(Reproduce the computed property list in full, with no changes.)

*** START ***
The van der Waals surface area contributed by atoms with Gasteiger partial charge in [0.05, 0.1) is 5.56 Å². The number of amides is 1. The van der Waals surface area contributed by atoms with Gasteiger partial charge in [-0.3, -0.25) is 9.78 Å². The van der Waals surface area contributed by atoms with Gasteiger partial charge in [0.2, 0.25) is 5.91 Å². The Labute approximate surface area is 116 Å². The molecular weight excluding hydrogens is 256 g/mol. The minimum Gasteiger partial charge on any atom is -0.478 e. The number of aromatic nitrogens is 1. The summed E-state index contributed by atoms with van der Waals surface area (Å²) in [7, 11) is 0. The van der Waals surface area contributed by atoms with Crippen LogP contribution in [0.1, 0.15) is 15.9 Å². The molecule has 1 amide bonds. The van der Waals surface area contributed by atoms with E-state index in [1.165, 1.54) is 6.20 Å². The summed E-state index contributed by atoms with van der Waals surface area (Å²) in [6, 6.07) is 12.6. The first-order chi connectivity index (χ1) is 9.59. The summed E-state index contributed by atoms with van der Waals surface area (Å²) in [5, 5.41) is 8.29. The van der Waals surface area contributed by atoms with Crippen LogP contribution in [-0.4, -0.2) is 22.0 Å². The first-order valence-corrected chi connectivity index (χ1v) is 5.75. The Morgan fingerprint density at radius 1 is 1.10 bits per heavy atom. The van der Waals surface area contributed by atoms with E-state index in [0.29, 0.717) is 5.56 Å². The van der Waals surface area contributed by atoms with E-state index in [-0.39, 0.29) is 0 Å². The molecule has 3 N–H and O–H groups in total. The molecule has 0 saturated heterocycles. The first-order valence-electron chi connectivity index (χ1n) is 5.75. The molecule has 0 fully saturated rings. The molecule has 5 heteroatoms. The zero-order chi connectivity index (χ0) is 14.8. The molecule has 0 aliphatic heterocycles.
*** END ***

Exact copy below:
The van der Waals surface area contributed by atoms with Gasteiger partial charge in [0.05, 0.1) is 5.56 Å². The number of amides is 1. The van der Waals surface area contributed by atoms with Gasteiger partial charge in [-0.3, -0.25) is 9.78 Å². The van der Waals surface area contributed by atoms with Gasteiger partial charge in [0.2, 0.25) is 5.91 Å². The Labute approximate surface area is 116 Å². The molecular weight excluding hydrogens is 256 g/mol. The minimum Gasteiger partial charge on any atom is -0.478 e. The number of aromatic nitrogens is 1. The summed E-state index contributed by atoms with van der Waals surface area (Å²) in [7, 11) is 0. The van der Waals surface area contributed by atoms with Crippen LogP contribution in [0.1, 0.15) is 15.9 Å². The molecule has 1 amide bonds. The van der Waals surface area contributed by atoms with E-state index in [1.165, 1.54) is 6.20 Å². The summed E-state index contributed by atoms with van der Waals surface area (Å²) in [6, 6.07) is 12.6. The first-order chi connectivity index (χ1) is 9.59. The summed E-state index contributed by atoms with van der Waals surface area (Å²) in [5, 5.41) is 8.29. The van der Waals surface area contributed by atoms with Crippen LogP contribution in [-0.4, -0.2) is 22.0 Å². The first-order valence-corrected chi connectivity index (χ1v) is 5.75. The Morgan fingerprint density at radius 1 is 1.10 bits per heavy atom. The van der Waals surface area contributed by atoms with E-state index in [0.29, 0.717) is 5.56 Å². The van der Waals surface area contributed by atoms with E-state index in [-0.39, 0.29) is 0 Å². The molecule has 3 N–H and O–H groups in total. The molecule has 0 saturated heterocycles. The first-order valence-electron chi connectivity index (χ1n) is 5.75. The molecule has 0 fully saturated rings. The molecule has 5 heteroatoms. The zero-order chi connectivity index (χ0) is 14.8. The molecule has 0 aliphatic heterocycles.